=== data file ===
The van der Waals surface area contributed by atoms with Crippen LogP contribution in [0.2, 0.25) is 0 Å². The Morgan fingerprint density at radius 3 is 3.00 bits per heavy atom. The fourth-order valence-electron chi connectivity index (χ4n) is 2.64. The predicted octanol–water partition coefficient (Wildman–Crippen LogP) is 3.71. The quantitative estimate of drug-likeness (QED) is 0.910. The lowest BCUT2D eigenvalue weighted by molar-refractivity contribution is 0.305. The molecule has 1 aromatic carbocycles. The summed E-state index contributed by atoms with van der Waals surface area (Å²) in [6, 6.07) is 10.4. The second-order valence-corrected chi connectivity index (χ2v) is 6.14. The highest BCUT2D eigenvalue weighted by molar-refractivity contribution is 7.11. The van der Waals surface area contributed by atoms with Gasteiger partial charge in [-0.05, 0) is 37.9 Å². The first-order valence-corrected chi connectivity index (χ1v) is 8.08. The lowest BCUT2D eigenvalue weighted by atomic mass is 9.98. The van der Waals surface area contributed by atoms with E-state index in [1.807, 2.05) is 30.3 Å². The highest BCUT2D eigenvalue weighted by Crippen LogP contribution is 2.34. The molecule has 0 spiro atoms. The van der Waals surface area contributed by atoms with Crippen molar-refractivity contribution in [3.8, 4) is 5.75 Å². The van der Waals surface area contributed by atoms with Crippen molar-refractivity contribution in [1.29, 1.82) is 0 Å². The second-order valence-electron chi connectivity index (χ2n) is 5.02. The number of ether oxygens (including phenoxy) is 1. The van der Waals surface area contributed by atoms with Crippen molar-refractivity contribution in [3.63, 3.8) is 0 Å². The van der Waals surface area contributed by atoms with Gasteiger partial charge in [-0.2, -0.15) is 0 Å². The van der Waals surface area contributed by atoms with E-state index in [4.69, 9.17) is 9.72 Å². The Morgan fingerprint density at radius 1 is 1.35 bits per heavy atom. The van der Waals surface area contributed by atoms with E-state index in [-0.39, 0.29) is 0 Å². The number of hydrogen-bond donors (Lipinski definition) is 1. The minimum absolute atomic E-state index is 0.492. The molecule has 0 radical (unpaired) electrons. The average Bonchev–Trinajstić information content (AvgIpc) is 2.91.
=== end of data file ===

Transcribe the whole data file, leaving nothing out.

The van der Waals surface area contributed by atoms with Crippen LogP contribution in [0.2, 0.25) is 0 Å². The Morgan fingerprint density at radius 3 is 3.00 bits per heavy atom. The fourth-order valence-electron chi connectivity index (χ4n) is 2.64. The predicted octanol–water partition coefficient (Wildman–Crippen LogP) is 3.71. The quantitative estimate of drug-likeness (QED) is 0.910. The lowest BCUT2D eigenvalue weighted by molar-refractivity contribution is 0.305. The molecule has 1 aromatic carbocycles. The summed E-state index contributed by atoms with van der Waals surface area (Å²) in [6, 6.07) is 10.4. The second-order valence-corrected chi connectivity index (χ2v) is 6.14. The highest BCUT2D eigenvalue weighted by molar-refractivity contribution is 7.11. The van der Waals surface area contributed by atoms with Gasteiger partial charge in [-0.05, 0) is 37.9 Å². The first-order valence-corrected chi connectivity index (χ1v) is 8.08. The lowest BCUT2D eigenvalue weighted by atomic mass is 9.98. The van der Waals surface area contributed by atoms with E-state index in [1.807, 2.05) is 30.3 Å². The highest BCUT2D eigenvalue weighted by Crippen LogP contribution is 2.34. The molecule has 0 spiro atoms. The van der Waals surface area contributed by atoms with Crippen molar-refractivity contribution in [3.8, 4) is 5.75 Å². The van der Waals surface area contributed by atoms with Crippen molar-refractivity contribution in [1.29, 1.82) is 0 Å². The second-order valence-electron chi connectivity index (χ2n) is 5.02. The number of ether oxygens (including phenoxy) is 1. The van der Waals surface area contributed by atoms with Crippen molar-refractivity contribution in [3.63, 3.8) is 0 Å². The van der Waals surface area contributed by atoms with Gasteiger partial charge in [-0.2, -0.15) is 0 Å². The van der Waals surface area contributed by atoms with E-state index in [4.69, 9.17) is 9.72 Å². The Morgan fingerprint density at radius 1 is 1.35 bits per heavy atom. The van der Waals surface area contributed by atoms with E-state index in [-0.39, 0.29) is 0 Å². The number of hydrogen-bond donors (Lipinski definition) is 1. The minimum absolute atomic E-state index is 0.492. The molecule has 0 radical (unpaired) electrons. The average Bonchev–Trinajstić information content (AvgIpc) is 2.91.